'We've stimulated investment by encouraging others to buy and improve property. Enhancing a town's appearance gives a sense of place, stimulates trade and brings new business. It's commercially led conservation.'

When McDonald's took art deco premises to sell their hamburgers, a striking design resulted, using white palatine marble to team with the existing Portland stone.

Calderdale is not eligible for government help - apart from English Heritage funding in conservation areas - but the project team has promoted pounds 16m of investment; Calderdale council has contributed over pounds 1m.

Business in the Community has secured investment from national retailers and commercial organisations. Grand Metropolitan seconded a senior executive from one of its breweries, since bought by Courage which continues the practice. Boots the Chemists, which has supported the Halifax venture, is now adding its weight to Build a Brighter Brighouse, a programme based on a business plan by local retailers and professionals.

According to the Civic Trust, the Calderdale Project is a model for heritage-based regeneration. The Department of the Environment has commissioned a study to see if the techniques can be used as a prototype for other areas. As Mr Lockwood says: 'We have to look towards next century and find self-sustaining methods of regeneration. What we've achieved in less than eight years would have taken twice as long by traditional town planning methods.'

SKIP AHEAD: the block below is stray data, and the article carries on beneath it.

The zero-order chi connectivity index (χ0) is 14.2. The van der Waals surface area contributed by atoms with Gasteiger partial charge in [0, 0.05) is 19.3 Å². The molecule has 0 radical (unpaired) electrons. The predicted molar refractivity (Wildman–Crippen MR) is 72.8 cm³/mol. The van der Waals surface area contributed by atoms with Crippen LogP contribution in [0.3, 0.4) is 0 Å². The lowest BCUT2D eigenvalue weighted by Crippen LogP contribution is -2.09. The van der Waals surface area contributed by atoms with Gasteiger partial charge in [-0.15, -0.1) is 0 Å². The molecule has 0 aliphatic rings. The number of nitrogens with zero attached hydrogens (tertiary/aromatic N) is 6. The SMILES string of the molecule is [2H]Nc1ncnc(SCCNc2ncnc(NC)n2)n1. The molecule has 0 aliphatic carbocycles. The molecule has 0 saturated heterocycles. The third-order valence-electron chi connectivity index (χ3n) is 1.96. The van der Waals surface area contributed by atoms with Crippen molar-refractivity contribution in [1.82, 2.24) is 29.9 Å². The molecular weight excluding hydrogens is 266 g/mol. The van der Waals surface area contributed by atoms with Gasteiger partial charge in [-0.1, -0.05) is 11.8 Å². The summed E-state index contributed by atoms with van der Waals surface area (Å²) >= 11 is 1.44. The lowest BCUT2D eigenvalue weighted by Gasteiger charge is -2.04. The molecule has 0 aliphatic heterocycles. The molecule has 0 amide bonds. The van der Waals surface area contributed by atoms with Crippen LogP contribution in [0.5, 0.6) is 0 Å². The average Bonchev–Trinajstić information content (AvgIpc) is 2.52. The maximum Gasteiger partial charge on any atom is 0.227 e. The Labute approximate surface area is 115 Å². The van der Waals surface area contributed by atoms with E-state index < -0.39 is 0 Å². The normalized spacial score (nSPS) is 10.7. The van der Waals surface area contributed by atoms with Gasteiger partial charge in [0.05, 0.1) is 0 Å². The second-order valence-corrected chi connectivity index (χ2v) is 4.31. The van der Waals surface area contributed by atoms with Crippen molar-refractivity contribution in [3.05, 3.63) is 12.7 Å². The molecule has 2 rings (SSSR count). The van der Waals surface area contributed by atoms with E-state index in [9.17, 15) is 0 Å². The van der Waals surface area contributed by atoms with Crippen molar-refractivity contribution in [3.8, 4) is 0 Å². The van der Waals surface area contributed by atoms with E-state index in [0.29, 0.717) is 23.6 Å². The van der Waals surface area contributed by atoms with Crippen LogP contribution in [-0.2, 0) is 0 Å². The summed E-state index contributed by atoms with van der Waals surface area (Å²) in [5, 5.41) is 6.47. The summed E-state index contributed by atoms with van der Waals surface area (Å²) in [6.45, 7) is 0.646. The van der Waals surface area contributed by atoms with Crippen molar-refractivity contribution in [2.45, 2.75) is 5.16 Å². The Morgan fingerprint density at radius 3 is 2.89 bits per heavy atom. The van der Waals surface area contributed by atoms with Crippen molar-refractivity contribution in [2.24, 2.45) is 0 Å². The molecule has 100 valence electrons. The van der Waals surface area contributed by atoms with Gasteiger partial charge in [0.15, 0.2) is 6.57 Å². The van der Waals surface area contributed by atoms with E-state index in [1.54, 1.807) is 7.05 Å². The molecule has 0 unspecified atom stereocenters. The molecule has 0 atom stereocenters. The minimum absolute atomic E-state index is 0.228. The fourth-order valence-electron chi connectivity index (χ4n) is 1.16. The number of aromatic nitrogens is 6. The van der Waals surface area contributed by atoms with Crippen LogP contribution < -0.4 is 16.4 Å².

In 1987 the Regeneration Unit was established as the Trust's professional and executive arm. The unit makes economic, visual and practical improvements to meet local people's needs and hopes. Backed by the Government, industry and local authorities, it forms partnerships between business, residents and the public agencies.

A skills development programme for partnership managers has just begun, funded by J Sainsbury and the DoE. Last December the unit set up Inner City Action Scheme, a joint venture with GrandMet and the DoE. (GrandMet is currently donating over pounds 150,000 a year to the Civic Trust.)

'The ability to get results is the skill which businessmen bring to a regeneration partnership,' Sir Allen Sheppard, GrandMet chairman, told an urban development conference earlier this year. Once begun these projects expand independently. As Sarah Peasley, the unit's campaign manager, says: 'We start them, then they have a life of their own.'